Planning and Patience
This image was planned a week before the actual photo shoot. I had photographed this scene several times before but never captured the contrast between large and small, innocent and ferocious. Understanding my dilemma, and writing it down, helped me come to a workable solution: I needed a single, small child (not an entire family) framed by the huge polar bear.
I had observed the natural light at Seaworld’s Wild Arctic attraction several times and decided that early morning light provided a hard backlight (and ethereal quality) that helped to separate the subjects against the background. But to keep the photo from becoming a total silhouette, I tested a small fill flash first to make sure it would add enough front light. Again, a quick check of the test roll helped nail down the lighting. The small girl’s outfit was pre-selected to add color to an otherwise monochromatic scene. Her pigtails add to the innocence and gives the scene even more “psychological contrast.”
So far, so good. Most variables removed, I asked the model to “perch” herself on the ledge of the exhibit and wait for the bears to come over. The girl was directed to smile and “always stare at the bear’s nose.” To entice the bears to stand at the viewing glass, SeaWorld animal handlers applied cream cheese (a polar bear treat) to the window.
Within moments, bears arrived at the glass and I had my photos in 10 frames and three seconds. Although so much of my success depended upon the polar bears (who don’t take good direction), planning took most of the guesswork out of this setup.
Photo © 2000-2007 Sea World, Inc. Used with permission.
Far be it from me to be patient.
Like many other photographers, I want to get the shot and get it now!
But if I’ve learned anything as a SeaWorld /wildlife photographer, It’s that I can blaze a hundred shots in “chance” shooting and capture mediocre to good photos, or, I can plan my shot beforehand and get an awesome image within a single roll. It’s quality over quantity.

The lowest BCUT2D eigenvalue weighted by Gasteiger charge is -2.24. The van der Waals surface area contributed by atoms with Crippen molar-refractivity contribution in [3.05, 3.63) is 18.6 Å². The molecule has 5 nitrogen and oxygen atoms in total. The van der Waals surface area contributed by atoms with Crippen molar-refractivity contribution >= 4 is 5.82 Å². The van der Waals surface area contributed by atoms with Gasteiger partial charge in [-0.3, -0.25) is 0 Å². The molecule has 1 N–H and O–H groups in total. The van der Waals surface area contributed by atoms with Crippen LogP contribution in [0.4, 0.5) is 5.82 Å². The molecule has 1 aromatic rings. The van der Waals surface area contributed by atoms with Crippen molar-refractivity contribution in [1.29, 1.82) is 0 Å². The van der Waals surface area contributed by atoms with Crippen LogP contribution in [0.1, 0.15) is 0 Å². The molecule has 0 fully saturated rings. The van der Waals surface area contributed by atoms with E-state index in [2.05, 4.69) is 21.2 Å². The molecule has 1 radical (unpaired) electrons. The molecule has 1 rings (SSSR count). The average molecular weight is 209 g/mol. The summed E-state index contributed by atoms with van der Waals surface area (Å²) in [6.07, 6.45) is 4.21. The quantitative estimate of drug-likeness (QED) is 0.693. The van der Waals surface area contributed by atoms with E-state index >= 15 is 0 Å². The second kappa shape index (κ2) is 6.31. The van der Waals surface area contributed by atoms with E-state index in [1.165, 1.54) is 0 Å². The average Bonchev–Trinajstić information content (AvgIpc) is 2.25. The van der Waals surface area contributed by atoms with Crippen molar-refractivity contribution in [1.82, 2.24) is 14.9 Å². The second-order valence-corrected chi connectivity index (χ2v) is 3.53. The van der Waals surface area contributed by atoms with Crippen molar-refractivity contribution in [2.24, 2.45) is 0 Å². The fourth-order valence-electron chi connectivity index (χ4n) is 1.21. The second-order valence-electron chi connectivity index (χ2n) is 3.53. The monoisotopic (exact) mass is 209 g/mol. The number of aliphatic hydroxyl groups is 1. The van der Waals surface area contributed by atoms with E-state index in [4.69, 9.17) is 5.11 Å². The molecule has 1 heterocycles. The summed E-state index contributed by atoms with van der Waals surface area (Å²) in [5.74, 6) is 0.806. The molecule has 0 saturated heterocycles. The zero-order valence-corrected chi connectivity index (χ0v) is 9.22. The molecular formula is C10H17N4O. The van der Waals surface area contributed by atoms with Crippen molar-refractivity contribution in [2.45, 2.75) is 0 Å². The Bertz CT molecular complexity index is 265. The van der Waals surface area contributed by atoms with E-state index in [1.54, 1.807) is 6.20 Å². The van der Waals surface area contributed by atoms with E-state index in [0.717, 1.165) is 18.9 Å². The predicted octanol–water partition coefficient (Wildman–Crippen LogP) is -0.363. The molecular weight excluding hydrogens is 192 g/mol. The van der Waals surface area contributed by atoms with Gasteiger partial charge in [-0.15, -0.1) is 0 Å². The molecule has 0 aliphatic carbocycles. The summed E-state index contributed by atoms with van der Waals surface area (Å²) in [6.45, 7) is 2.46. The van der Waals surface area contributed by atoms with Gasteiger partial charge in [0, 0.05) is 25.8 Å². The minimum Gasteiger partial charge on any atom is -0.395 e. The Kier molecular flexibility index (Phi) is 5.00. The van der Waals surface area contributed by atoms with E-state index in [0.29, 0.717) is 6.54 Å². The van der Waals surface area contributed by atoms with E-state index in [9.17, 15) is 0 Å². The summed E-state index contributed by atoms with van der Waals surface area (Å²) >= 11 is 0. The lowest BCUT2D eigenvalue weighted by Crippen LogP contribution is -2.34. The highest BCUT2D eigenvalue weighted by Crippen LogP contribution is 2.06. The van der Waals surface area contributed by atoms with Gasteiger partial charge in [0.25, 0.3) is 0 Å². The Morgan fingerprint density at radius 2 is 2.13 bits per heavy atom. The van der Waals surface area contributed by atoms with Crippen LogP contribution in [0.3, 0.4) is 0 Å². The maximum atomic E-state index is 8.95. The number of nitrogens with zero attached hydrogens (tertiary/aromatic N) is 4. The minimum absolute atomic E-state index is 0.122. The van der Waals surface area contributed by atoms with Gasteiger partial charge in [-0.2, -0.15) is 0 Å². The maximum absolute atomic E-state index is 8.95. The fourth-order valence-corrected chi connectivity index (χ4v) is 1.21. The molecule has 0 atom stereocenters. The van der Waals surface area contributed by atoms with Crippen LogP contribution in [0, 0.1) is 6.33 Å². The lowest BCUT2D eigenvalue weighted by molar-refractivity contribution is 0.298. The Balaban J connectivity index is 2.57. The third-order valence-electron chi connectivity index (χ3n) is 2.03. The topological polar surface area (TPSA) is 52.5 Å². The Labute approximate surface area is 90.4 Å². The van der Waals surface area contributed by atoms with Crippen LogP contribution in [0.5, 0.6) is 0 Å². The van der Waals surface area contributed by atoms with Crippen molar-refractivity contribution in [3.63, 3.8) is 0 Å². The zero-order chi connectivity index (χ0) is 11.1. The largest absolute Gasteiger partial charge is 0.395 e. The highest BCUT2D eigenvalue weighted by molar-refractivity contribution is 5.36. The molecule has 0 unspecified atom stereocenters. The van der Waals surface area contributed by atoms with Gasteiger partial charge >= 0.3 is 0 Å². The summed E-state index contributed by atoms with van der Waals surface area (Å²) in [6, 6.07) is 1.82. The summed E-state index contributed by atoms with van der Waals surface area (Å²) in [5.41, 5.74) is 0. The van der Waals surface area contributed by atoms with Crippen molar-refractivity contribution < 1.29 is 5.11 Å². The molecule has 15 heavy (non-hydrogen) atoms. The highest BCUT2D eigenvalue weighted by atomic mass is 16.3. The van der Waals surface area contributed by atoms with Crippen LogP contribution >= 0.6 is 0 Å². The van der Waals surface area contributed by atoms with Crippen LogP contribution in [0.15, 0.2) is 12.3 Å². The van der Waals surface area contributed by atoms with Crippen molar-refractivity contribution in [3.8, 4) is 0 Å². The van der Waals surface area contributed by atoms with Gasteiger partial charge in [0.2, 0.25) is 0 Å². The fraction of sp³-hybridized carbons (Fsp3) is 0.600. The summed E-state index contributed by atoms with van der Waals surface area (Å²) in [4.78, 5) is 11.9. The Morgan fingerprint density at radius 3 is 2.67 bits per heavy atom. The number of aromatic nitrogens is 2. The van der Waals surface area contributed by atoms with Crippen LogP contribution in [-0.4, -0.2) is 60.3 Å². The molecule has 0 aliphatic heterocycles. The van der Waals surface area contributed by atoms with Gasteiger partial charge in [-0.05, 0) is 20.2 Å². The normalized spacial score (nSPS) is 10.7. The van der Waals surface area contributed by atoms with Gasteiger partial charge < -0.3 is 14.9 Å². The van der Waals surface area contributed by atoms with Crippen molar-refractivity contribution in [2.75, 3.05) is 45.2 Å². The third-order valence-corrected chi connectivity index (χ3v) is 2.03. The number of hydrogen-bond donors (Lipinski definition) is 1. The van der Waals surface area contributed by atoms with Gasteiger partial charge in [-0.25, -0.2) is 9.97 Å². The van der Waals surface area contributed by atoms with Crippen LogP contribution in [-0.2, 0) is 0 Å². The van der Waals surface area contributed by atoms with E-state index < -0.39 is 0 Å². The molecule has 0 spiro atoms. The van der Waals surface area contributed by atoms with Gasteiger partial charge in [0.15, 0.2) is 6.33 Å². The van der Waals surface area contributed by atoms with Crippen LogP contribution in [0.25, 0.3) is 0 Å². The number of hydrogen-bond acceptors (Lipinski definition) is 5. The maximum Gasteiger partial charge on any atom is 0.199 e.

But can animal, people and action photos, with so much variability, be planned? Sort of.
Photos can’t always be planned but there’s so much potential for great images when any kind of preparation is possible. Removing as many variables as possible is key.
Test: Whenever possible, photograph the subject area before the actual photo shoot and check results first. You may discover, for instance, that the time of day you chose is not ideal for the particular setup. Furthermore, a close look at the processed film could indicate challenges you might not have prepared for. During this test, It’s also the time to try different focal length lenses which will no doubt alter the “feel” of the photo.
Evaluation: Now you can decide what gear You’ll need, including supplementary lighting If it’s necessary. Sketching your photo in a “thumbnail” prior to shooting can help define what you’re after in the finished image.
Execution: Where action, animals and kids are concerned, sometimes “best laid plans” are not enough and most amateur to professional photographers can offer countless horror stories about their experiences here. Still, nothing takes the place of preparation. Remember to remain flexible and if the shot doesn’t work out (this time), you might have learned how to handle yet another variable.
All it takes is a little planning and patience.